On the surface, Gone Girl appears to be nothing more than a trashy mystery. But, under the pretext of a thriller, both director David Fincher and author/screenwriter Gillian Flynn have created a complex noir like film; a dark, twisted venomous satire about marriage, childhood trauma, parents, illusions and the media. It brings to mind questions like, do you really know your spouse? Do married couples deceive each other? Deceive themselves? Do they deceive neighbors, friends and co-workers? Does anyone really know anyone? Is life a façade? Is love a fantasy that fades when life takes unexpected turns? For Nick and Amy Dunne the answer is yes.
Gone Girl is a two and a half hour magic trick. The filmmakers keep you off kilter throughout. Who’s good? Who’s bad? Who do you trust or believe? These questions all contribute to the film’s dark sense of direction and misdirection.
It’s what happens when a “perfect” man meets the “perfect” woman, fall in love, marry, and live happily for a couple of years in New York City. They’re both stunning looking, smart, witty and sexually hot for each other. Life looks great. Then things turn bad. Both lose their jobs. They move to Nick’s small hometown in Missouri to take care of his dying mother. Amy uses her trust fund money so Nick can buy a small local bar. Dreams die, years pass. Love has gone bad. On their fifth anniversary suddenly…Amy’s gone.
When a wife disappears and foul play is suspected, the husband is always, what do they say, “a person of interest.” Nick reactions to the police and the media are not quite right. His answers to the police and TV cameras are glib, making everyone think he’s guilty, or at least asking, does he really care. We also hear from Amy, via her diary, that their fairytale marriage was closer to a nightmare.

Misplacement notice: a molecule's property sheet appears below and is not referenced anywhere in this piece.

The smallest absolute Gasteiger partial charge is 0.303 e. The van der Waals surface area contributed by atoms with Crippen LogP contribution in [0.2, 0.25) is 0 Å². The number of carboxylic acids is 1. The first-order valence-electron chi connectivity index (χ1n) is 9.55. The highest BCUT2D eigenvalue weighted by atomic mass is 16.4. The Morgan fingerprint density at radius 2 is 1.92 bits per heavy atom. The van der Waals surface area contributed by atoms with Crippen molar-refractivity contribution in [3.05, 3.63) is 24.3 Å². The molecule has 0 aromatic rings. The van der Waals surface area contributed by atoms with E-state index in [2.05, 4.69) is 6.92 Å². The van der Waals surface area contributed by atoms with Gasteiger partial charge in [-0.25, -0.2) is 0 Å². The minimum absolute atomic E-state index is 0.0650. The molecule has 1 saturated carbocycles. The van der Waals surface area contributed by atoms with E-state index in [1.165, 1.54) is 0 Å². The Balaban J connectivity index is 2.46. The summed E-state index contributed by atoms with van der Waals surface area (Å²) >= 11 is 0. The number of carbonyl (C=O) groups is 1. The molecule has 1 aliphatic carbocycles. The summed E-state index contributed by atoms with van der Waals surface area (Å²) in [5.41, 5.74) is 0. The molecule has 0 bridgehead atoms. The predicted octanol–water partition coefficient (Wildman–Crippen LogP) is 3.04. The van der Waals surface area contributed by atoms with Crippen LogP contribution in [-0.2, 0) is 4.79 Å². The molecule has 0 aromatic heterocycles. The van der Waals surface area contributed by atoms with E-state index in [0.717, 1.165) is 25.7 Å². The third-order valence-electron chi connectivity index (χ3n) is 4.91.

I won’t go into any further details for fear of spoiling the delicious and devilish fun for those who have yet to see it. Let’s leave it at this, the twist and turns have only begun.
Fincher, no stranger to dark and complex stories (Zodiac, The Girl in the Dragon Tattoo) and like much of his earlier work, this film is a cold yet sublime piece of filmmaking. It fits smoothly in line with his previous work. There is little horrific violence, only one scene, which makes it even more of jolt when it happens.
The casting helps tremendously. If you need someone to play affable, yet shallow and superficial, Ben Affleck is your man. Rosamund Pike makes for a perfect Amy, a wounded woman whose childhood has been high-jacked and used by her mother, a children’s book author. The supporting cast of Carrie Coon as Nick’s gummy bear tossing sister, Tyler Perry as Nick’s high price lawyer (“Elvis is in Missouri”) and Missi Pyle as a shark eating, think Nancy Grace, TV host all add nice touches of colors to the film’s palette. Finally, there is Neil Patrick Harris as one of Amy’s previous lovers who is still obsessed with her. It’s a creepy side of the Doogie Howser, M.D./How I Met You Mother star that we have never seen.